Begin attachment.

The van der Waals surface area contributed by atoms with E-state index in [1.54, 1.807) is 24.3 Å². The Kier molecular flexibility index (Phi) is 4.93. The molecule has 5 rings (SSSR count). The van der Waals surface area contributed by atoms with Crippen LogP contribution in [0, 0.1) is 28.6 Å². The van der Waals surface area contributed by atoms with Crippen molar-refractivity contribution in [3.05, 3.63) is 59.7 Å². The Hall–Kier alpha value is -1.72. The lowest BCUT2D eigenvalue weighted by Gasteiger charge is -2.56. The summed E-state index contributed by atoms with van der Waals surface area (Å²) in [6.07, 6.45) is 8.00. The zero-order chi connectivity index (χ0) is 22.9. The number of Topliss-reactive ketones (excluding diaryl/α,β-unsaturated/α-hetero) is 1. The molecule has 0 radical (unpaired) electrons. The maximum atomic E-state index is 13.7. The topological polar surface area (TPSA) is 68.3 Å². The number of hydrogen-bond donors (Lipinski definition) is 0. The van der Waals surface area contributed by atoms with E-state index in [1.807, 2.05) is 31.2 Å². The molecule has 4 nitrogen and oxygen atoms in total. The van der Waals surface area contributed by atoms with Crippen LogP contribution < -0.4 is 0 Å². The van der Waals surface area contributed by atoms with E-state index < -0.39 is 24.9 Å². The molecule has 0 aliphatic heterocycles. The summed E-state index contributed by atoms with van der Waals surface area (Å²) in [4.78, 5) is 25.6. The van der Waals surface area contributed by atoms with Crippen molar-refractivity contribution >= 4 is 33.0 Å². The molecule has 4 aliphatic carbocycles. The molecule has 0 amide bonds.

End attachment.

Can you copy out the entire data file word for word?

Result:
The van der Waals surface area contributed by atoms with E-state index in [1.54, 1.807) is 24.3 Å². The Kier molecular flexibility index (Phi) is 4.93. The molecule has 5 rings (SSSR count). The van der Waals surface area contributed by atoms with Crippen LogP contribution in [0, 0.1) is 28.6 Å². The van der Waals surface area contributed by atoms with Crippen molar-refractivity contribution in [3.05, 3.63) is 59.7 Å². The Hall–Kier alpha value is -1.72. The lowest BCUT2D eigenvalue weighted by Gasteiger charge is -2.56. The summed E-state index contributed by atoms with van der Waals surface area (Å²) in [6.07, 6.45) is 8.00. The zero-order chi connectivity index (χ0) is 22.9. The number of Topliss-reactive ketones (excluding diaryl/α,β-unsaturated/α-hetero) is 1. The molecule has 0 radical (unpaired) electrons. The maximum atomic E-state index is 13.7. The topological polar surface area (TPSA) is 68.3 Å². The number of hydrogen-bond donors (Lipinski definition) is 0. The van der Waals surface area contributed by atoms with E-state index in [1.807, 2.05) is 31.2 Å². The molecule has 4 nitrogen and oxygen atoms in total. The van der Waals surface area contributed by atoms with Crippen LogP contribution < -0.4 is 0 Å². The van der Waals surface area contributed by atoms with E-state index < -0.39 is 24.9 Å². The molecule has 0 aliphatic heterocycles. The summed E-state index contributed by atoms with van der Waals surface area (Å²) in [4.78, 5) is 25.6. The van der Waals surface area contributed by atoms with Crippen molar-refractivity contribution >= 4 is 33.0 Å². The molecule has 4 aliphatic carbocycles. The molecule has 0 amide bonds.